Today, tomorrow, and Thursday, I will try to treat the day like I would any other. Only thing is, despite my attempts at geniality and mirth, you’ll probably notice the heavy and dark curtain of The Test draped on the walls of every classroom and evident in the halls of every floor.
So, it is likely that you will enter into a state of nervousness, even self-doubt, both of which will be exacerbated – depending on who you are – by the horror that stirs when you’re confronted, on your own, with a booklet of passages that masquerades as meaningful, enjoyable reading. (In your mind, you’ll try to reconcile why such a fun activity has to be hijacked and turned into such an arduous one.)
I know I’ll probably see your faces turn various shades of green. Your lips might utter statements such as, “This is too hard,” or “I’m not going to do this.” You might say you’re hungry, you’re tired, you’re bored, you’re hot – anything to get yourself out of the unenviable position of having your status as English Language Learners with disabilities be used against you in a poorly-conceived plan to make you “proficient.”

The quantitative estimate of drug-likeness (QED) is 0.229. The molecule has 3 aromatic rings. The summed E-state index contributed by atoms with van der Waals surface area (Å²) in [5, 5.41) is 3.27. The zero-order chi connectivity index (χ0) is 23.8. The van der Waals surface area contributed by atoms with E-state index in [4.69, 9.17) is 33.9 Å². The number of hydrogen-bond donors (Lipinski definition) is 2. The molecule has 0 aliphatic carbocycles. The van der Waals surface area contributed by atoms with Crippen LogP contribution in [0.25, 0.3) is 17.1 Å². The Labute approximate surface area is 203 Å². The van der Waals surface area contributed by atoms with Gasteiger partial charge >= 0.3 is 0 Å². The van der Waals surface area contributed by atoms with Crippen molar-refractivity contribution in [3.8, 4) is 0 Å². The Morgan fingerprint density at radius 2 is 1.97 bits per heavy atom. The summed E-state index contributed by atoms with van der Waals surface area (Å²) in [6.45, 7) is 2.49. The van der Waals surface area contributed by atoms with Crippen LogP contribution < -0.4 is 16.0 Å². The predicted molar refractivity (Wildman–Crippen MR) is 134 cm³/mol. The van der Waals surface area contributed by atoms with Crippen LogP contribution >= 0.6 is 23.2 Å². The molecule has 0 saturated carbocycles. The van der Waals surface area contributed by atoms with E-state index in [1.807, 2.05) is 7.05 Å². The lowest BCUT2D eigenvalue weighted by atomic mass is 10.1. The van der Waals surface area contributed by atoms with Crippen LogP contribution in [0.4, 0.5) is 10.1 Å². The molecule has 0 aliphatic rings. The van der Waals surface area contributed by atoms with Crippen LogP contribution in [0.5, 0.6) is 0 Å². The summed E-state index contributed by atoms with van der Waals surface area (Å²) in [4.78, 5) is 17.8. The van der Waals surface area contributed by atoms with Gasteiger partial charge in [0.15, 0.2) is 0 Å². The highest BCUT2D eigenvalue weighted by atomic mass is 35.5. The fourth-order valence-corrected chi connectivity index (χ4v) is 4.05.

You don’t need a test to tell you if you’re “proficient.” Are you doing your work every day? Hey, you’re proficient! Are you prepared and ready to try every day? Guess what? You’re proficient! Do you give your best effort all, or even just most of the time? Well then, you’re proficient!
Some of you asked me if this test is important. That all depends on what your priorities and values are. If you, like me, value a positive, can-do attitude and realize that you’ve improved in all subjects, then you already know what’s important. It’s like I’ve told you and your parents many times before: it matters that you are improving. No test score will give us the full picture of your growth or abilities.
This morning, you’ll find some items on your desk that I hope help you through day one of The Test. Of course, there will be a pencil (duh, how else can you bubble?). I’ll leave a highlighter, as well, since I know that helps a little when reading those big bad passage article stories. And I’ll leave a Rice Krispies Treat with a little note attached, because I promised you a snack and everyone is probably going to need a pick-me-up this morning.
Listen when I talk. You’ll probably find that I won’t say, “Good luck” nearly as much as I’ll say, “Do your best!”
Yesterday, with the realization that the desks would stay in rows overnight and you would enter this morning into what was once your classroom (now a test room), you stared straight into the terrifying eyes of The Test, trembling in fear as it scowled at you from a hundred feet high. Many of you wondered if it would swallow you whole and destroy you.
Do not be distressed, dear students. You can slay that scary monster just by doing what I’ve been stressing all year: your very best.